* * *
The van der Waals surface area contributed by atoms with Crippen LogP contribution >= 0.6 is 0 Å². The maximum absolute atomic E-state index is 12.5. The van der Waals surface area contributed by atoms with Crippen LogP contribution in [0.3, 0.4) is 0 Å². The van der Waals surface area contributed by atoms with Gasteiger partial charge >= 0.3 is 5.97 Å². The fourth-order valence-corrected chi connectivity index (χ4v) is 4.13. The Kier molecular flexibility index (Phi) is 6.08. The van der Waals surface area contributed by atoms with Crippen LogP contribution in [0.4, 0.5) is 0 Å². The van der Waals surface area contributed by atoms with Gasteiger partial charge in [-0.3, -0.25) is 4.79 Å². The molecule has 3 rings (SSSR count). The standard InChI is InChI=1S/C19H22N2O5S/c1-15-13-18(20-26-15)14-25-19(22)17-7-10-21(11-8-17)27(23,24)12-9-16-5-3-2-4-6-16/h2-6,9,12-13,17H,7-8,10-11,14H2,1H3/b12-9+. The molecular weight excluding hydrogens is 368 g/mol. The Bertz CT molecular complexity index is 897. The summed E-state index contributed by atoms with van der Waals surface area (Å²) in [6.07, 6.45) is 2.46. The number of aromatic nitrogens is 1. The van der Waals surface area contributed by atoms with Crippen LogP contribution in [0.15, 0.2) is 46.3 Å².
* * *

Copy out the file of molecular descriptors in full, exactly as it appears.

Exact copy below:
The van der Waals surface area contributed by atoms with Crippen LogP contribution >= 0.6 is 0 Å². The maximum absolute atomic E-state index is 12.5. The van der Waals surface area contributed by atoms with Crippen LogP contribution in [0.3, 0.4) is 0 Å². The van der Waals surface area contributed by atoms with Gasteiger partial charge >= 0.3 is 5.97 Å². The fourth-order valence-corrected chi connectivity index (χ4v) is 4.13. The Kier molecular flexibility index (Phi) is 6.08. The van der Waals surface area contributed by atoms with Crippen LogP contribution in [0.4, 0.5) is 0 Å². The van der Waals surface area contributed by atoms with Gasteiger partial charge in [-0.3, -0.25) is 4.79 Å². The molecule has 3 rings (SSSR count). The standard InChI is InChI=1S/C19H22N2O5S/c1-15-13-18(20-26-15)14-25-19(22)17-7-10-21(11-8-17)27(23,24)12-9-16-5-3-2-4-6-16/h2-6,9,12-13,17H,7-8,10-11,14H2,1H3/b12-9+. The molecular weight excluding hydrogens is 368 g/mol. The Bertz CT molecular complexity index is 897. The summed E-state index contributed by atoms with van der Waals surface area (Å²) in [6.07, 6.45) is 2.46. The number of aromatic nitrogens is 1. The van der Waals surface area contributed by atoms with Crippen LogP contribution in [0.15, 0.2) is 46.3 Å².